Last Updated on May 5, 2015, by eNotes Editorial. Word Count: 417
An early work that is one of the few life-affirming Plath poems is “Black Rook in Rainy Weather,” a description of a bird in a tree that uses terms of the heavenly (“angels,” “radiance,” and “miracles”) to describe things of this earth. One of the most frequently anthologized early poems,...
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An early work that is one of the few life-affirming Plath poems is “Black Rook in Rainy Weather,” a description of a bird in a tree that uses terms of the heavenly (“angels,” “radiance,” and “miracles”) to describe things of this earth. One of the most frequently anthologized early poems, it demonstrates the gift of the visual. Like many of the poems in The Colossus, it is formally controlled. It uses a unique stanza form of five-line stanzas with repeating rhymes of Abcde throughout the poem; off-rhymes are common. (For example, the a-rhymes are “there,” “fire,” “desire,” “chair,” “honor,” “flare,” “fear,” and “occur” from the beginning to the end of the poem.) This pattern helps to convey the impression that this is a diminished world with haphazard arrangements.
Seeing a “wet black rook/ Arranging and rearranging its feathers in the rain,” the observer reflects that she no longer looks for intention in nature. She no longer believes that there is some kind of “design” in the world, that natural phenomena bear God’s signature. She admits to wanting some kind of communication with the Other: “I desire,/ Occasionally, some backtalk/ From the mute sky.” Yet she is willing to accept the physical delight of the occasional natural revelation in its place, the “minor light” that may transform an ordinary object into a vision: “As if a celestial burning took/ Possession of the most obtuse objects now and then.”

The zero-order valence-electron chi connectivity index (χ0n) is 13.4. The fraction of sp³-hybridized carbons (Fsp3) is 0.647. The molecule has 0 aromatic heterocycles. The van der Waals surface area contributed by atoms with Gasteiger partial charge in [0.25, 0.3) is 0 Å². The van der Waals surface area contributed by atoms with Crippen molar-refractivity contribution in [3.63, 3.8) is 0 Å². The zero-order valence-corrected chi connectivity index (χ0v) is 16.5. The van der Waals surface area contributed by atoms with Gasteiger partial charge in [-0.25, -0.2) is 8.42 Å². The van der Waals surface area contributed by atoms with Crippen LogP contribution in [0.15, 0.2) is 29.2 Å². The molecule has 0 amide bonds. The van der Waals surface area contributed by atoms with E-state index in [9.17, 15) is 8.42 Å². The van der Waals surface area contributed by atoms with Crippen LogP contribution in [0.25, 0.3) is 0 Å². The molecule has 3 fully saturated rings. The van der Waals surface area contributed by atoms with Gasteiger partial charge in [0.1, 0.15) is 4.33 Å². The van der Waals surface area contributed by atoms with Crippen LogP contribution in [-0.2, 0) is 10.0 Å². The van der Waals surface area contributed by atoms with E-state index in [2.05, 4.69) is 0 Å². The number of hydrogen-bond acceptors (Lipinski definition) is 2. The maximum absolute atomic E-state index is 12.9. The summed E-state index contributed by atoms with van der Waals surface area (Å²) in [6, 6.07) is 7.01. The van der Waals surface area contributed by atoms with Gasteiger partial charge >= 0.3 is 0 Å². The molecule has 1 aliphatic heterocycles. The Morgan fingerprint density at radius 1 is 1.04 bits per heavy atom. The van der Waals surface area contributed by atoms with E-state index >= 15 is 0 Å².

It is these unexpected transformations, these “hallowing[s]” of the daily, that redeem time “by bestowing largesse, honor,/ One might say love.” The rook, with its shining feathers, may be reminiscent of Gerard Manley Hopkins’s windhover, whose beauty expresses God’s grandeur, but the rook’s transcendence is less clearly attributed. Still, it is a redemption for the watcher, who hopes to be relieved from boredom and despair by beauty.
The poem concludes that, despite the dullness of the ordinary, miracles do occur “If you care to call those spasmodic/ Tricks of radiance miracles.” The observer realizes that it is her part to be observant, to endure “the long wait for the angel,/ For that rare, random descent.” Even this poem is not overly optimistic: The scene is rainy, the weather “desultory,” and the season one “of fatigue.” The miracles of transformation can be neither predicted nor controlled. Nevertheless, they do occur, and they redeem time from emptiness, filling it with purpose, even love. Within this limited affirmation, the poem becomes one of Plath’s more positive statements.